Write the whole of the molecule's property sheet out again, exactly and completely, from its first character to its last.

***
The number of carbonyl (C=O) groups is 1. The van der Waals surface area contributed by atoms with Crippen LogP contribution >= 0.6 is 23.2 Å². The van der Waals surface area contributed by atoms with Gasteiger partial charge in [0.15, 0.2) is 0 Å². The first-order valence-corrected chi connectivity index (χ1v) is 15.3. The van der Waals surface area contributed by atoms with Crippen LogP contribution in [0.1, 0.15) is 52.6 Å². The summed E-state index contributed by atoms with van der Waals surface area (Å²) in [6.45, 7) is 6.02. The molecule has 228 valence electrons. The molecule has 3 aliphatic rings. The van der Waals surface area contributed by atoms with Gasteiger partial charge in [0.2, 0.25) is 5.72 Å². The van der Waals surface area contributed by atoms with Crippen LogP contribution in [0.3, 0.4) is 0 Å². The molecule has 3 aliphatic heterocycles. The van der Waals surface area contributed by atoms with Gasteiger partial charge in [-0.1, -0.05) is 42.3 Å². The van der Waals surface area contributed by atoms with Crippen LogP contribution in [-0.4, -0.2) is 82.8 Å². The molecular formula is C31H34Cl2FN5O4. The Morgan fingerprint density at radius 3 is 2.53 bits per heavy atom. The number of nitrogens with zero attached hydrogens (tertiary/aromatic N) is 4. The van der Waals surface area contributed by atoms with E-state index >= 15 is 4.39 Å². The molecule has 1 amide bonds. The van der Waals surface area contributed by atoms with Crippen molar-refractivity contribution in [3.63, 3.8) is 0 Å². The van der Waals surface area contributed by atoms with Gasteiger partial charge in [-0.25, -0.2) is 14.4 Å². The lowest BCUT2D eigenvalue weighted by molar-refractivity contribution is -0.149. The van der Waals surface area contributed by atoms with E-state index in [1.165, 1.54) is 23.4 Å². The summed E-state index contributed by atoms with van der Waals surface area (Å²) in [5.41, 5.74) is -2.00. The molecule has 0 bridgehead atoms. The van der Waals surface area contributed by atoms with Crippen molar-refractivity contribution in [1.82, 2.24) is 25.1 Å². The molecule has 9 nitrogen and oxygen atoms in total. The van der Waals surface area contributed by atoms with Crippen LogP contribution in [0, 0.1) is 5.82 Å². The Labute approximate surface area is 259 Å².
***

The number of carbonyl (C=O) groups is 1. The van der Waals surface area contributed by atoms with Crippen LogP contribution >= 0.6 is 23.2 Å². The van der Waals surface area contributed by atoms with Gasteiger partial charge in [0.15, 0.2) is 0 Å². The first-order valence-corrected chi connectivity index (χ1v) is 15.3. The van der Waals surface area contributed by atoms with Crippen LogP contribution in [0.1, 0.15) is 52.6 Å². The summed E-state index contributed by atoms with van der Waals surface area (Å²) in [6.45, 7) is 6.02. The molecule has 228 valence electrons. The molecule has 3 aliphatic rings. The van der Waals surface area contributed by atoms with Gasteiger partial charge in [0.2, 0.25) is 5.72 Å². The van der Waals surface area contributed by atoms with Crippen LogP contribution in [0.3, 0.4) is 0 Å². The molecule has 3 aliphatic heterocycles. The van der Waals surface area contributed by atoms with Gasteiger partial charge in [-0.1, -0.05) is 42.3 Å². The van der Waals surface area contributed by atoms with Crippen LogP contribution in [-0.4, -0.2) is 82.8 Å². The molecular formula is C31H34Cl2FN5O4. The Morgan fingerprint density at radius 3 is 2.53 bits per heavy atom. The number of nitrogens with zero attached hydrogens (tertiary/aromatic N) is 4. The van der Waals surface area contributed by atoms with E-state index >= 15 is 4.39 Å². The molecule has 1 amide bonds. The van der Waals surface area contributed by atoms with Crippen molar-refractivity contribution in [3.63, 3.8) is 0 Å². The van der Waals surface area contributed by atoms with Gasteiger partial charge in [-0.25, -0.2) is 14.4 Å². The lowest BCUT2D eigenvalue weighted by molar-refractivity contribution is -0.149. The van der Waals surface area contributed by atoms with E-state index in [1.165, 1.54) is 23.4 Å². The summed E-state index contributed by atoms with van der Waals surface area (Å²) in [5.41, 5.74) is -2.00. The molecule has 0 bridgehead atoms. The van der Waals surface area contributed by atoms with Crippen molar-refractivity contribution in [1.82, 2.24) is 25.1 Å². The molecule has 9 nitrogen and oxygen atoms in total. The van der Waals surface area contributed by atoms with Crippen LogP contribution in [0, 0.1) is 5.82 Å². The Labute approximate surface area is 259 Å².